Scarring can lead to a stricture or blockage of the intestine.
Fistulas can develop if an infected diverticulum reaches a nearby organ and forms a connection. This most often happens between the large intestine and the bladder. It can lead to a kidney infection. Fistulas can also form between the large intestine and either the skin or the vagina.
If you have severe bleeding, you may need a blood transfusion.
Diagnosis and test
Diverticulitis symptoms can be similar to those of colitis (the larger segment of colon inflammation). Diverticulitis usually causes pain in the lower left part of your abdomen while appendicitis usually causes pain in the lower right part of your abdomen. Timely, accurate diagnosis is very important because treatments for these conditions differ. Your doctor may diagnose your condition using:
Abdominal and Pelvic CT: A CT scan is the best test to diagnose diverticulitis. It can also help determine the severity of the condition and guide treatment. You may receive an intravenous (IV) injection of contrast material. You may also drink an oral contrast material one hour before your scan. Both materials help the radiologist to better see your intestines and abdominal organs.
Colonoscopy: A small camera views the colon’s interior to see the inflamed, infected pouches.
Diverticulitis (pouches) is seen in the wall of the large intestine
Ultrasound-Pelvis: Ultrasound creates pictures of the abdominal organs without using ionizing radiation. However, ultrasound images lack the detail of CT images and cannot evaluate the intestines as well as CT.
X-ray-Lower GI tract: Your doctor may use the x-ray to assess for complications from diverticulitis.
Blood and urine tests: Blood tests look for signs of infection and/or inflammation. These signs may include high white blood cell counts.
Pregnancy test: If you are of childbearing age, your doctor may ask you to take a pregnancy test. This will help rule out pregnancy as a cause of abdominal pain.
Diverticulitis is often a medical emergency, requiring immediate medical attention and, frequently, admission to the hospital. Mild attacks can be treated at home, but should always be assessed promptly. Treatment may include:
- No eating or drinking – intravenous fluids are given to rest the bowel
- Pain-relieving medication
- Surgery- if the weakened sections of the bowel wall have ruptured or become obstructed, or if the attack of infection fails to settle
- Colostomy – if it isn’t possible to re-join the healthy sections of the bowel, a colostomy bag will be fitted. This is more common if the surgery is performed as an emergency. The use of a colostomy is generally temporary and the bowel can be re-joined after six to 12 months if health permits
- The long-term use of a mild antibiotic- is often necessary to prevent further attacks.
Types of diverticulitis surgery
A person will undergo this surgery under general anesthesia, which means that they will be unconscious.
The right surgical technique depends on the location of the diverticulitis in the colon, the individual’s overall health, and a surgeon’s comfort and experience.
Common types of diverticulitis surgery include:
This is minimally invasive and typically requires 3 to 5 small cuts in the abdomen, while traditional surgery involves one large incision.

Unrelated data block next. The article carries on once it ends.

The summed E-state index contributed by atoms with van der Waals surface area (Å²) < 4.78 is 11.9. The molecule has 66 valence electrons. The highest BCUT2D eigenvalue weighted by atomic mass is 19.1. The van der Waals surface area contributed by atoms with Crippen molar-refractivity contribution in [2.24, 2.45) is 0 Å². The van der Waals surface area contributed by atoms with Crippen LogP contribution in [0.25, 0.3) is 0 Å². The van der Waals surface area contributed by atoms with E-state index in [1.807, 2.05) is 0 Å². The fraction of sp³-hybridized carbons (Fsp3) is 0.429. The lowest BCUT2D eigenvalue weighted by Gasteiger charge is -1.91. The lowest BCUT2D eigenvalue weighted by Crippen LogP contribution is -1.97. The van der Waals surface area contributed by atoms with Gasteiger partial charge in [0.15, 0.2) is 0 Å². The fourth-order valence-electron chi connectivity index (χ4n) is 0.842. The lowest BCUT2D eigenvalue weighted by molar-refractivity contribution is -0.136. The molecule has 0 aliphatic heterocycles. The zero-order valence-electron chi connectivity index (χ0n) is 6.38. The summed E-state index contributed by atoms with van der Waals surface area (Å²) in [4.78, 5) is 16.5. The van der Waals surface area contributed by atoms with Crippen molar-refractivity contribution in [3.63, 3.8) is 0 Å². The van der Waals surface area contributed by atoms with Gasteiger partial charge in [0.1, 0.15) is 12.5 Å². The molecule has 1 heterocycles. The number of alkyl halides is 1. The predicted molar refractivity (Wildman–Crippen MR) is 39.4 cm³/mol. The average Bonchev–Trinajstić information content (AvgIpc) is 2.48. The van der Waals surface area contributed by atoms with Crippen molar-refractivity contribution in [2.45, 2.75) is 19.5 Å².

This is the most common type of surgery for diverticulitis. A surgeon cuts into the colon, removes the damaged pockets or pouches, then reattaches the remaining segments of the colon. The surgeon may reattach the colon to the rectum or create a colostomy. A colostomy is a small hole that allows stool to exit through the stomach and requires the person to use a colostomy bag. While people usually prefer not to have a colostomy, reattaching the colon to the rectum can fail and require a subsequent surgery.
This also involves removing the infected segment of the colon. The surgeon will then create a temporary hole in the abdomen for waste to pass through, using a piece of the small intestine. This passageway is called a stoma. A few months later, the surgeon will remove the stoma and reconnect the intestines, allowing stool to pass normally. Loop ileostomy can be a good alternative for people who want to avoid having a colostomy. However, because it involves two surgeries, it carries a higher risk.
Laparoscopic washout is a newer technique. A surgeon will examine the stomach and colon, drain any swelling and pus, and wash the abdomen. This can kill the infection, prevent the abdomen from swelling, and remove the need for resection. This technique is common among people with an infection or hole in the colon. However, because laparoscopic washout involves leaving the damaged portion of the colon in the body, the risk of future attacks is increased.
Prevention of Diverticulitis
Exercise regularly: Exercise promotes normal bowel function and reduces pressure inside your colon. Endeavor to practice no less than 30 minutes on generally days.
Eat more fiber: High-fiber nourishments, for example, food is grown from the ground and entire grains, relax squander material and enable it to go all the more rapidly through your colon. This diminishes pressure inside your stomach related tract.
Drink plenty of fluids: Fiber works by engrossing water and expanding the delicate, cumbersome waste in your colon. In any case, in the event that you don’t drink enough fluid to supplant what’s consumed, fiber can be constipating.
All the signs and symptoms mentioned above I have them. please advise me what to do
Please consult a gastroenterologist.